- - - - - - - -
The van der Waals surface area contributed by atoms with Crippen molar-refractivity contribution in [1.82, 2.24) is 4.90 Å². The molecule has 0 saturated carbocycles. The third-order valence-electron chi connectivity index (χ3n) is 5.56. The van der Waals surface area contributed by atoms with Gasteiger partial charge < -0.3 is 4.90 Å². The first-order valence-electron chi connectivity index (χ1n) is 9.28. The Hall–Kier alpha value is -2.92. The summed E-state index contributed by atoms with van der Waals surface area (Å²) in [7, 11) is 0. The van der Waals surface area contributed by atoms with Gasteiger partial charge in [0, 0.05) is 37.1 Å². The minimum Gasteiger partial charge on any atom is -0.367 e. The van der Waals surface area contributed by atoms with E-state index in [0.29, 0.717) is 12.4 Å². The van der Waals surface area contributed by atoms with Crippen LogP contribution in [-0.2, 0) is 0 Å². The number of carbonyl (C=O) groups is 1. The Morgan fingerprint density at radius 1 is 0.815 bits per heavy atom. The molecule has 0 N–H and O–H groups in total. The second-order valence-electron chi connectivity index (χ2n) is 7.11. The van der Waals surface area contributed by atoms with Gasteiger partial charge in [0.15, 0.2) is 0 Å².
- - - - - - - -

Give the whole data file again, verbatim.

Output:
The van der Waals surface area contributed by atoms with Crippen molar-refractivity contribution in [1.82, 2.24) is 4.90 Å². The molecule has 0 saturated carbocycles. The third-order valence-electron chi connectivity index (χ3n) is 5.56. The van der Waals surface area contributed by atoms with Gasteiger partial charge < -0.3 is 4.90 Å². The first-order valence-electron chi connectivity index (χ1n) is 9.28. The Hall–Kier alpha value is -2.92. The summed E-state index contributed by atoms with van der Waals surface area (Å²) in [7, 11) is 0. The van der Waals surface area contributed by atoms with Gasteiger partial charge in [0, 0.05) is 37.1 Å². The minimum Gasteiger partial charge on any atom is -0.367 e. The van der Waals surface area contributed by atoms with E-state index in [0.29, 0.717) is 12.4 Å². The van der Waals surface area contributed by atoms with Crippen LogP contribution in [-0.2, 0) is 0 Å². The number of carbonyl (C=O) groups is 1. The Morgan fingerprint density at radius 1 is 0.815 bits per heavy atom. The molecule has 0 N–H and O–H groups in total. The second-order valence-electron chi connectivity index (χ2n) is 7.11. The van der Waals surface area contributed by atoms with Gasteiger partial charge in [0.15, 0.2) is 0 Å².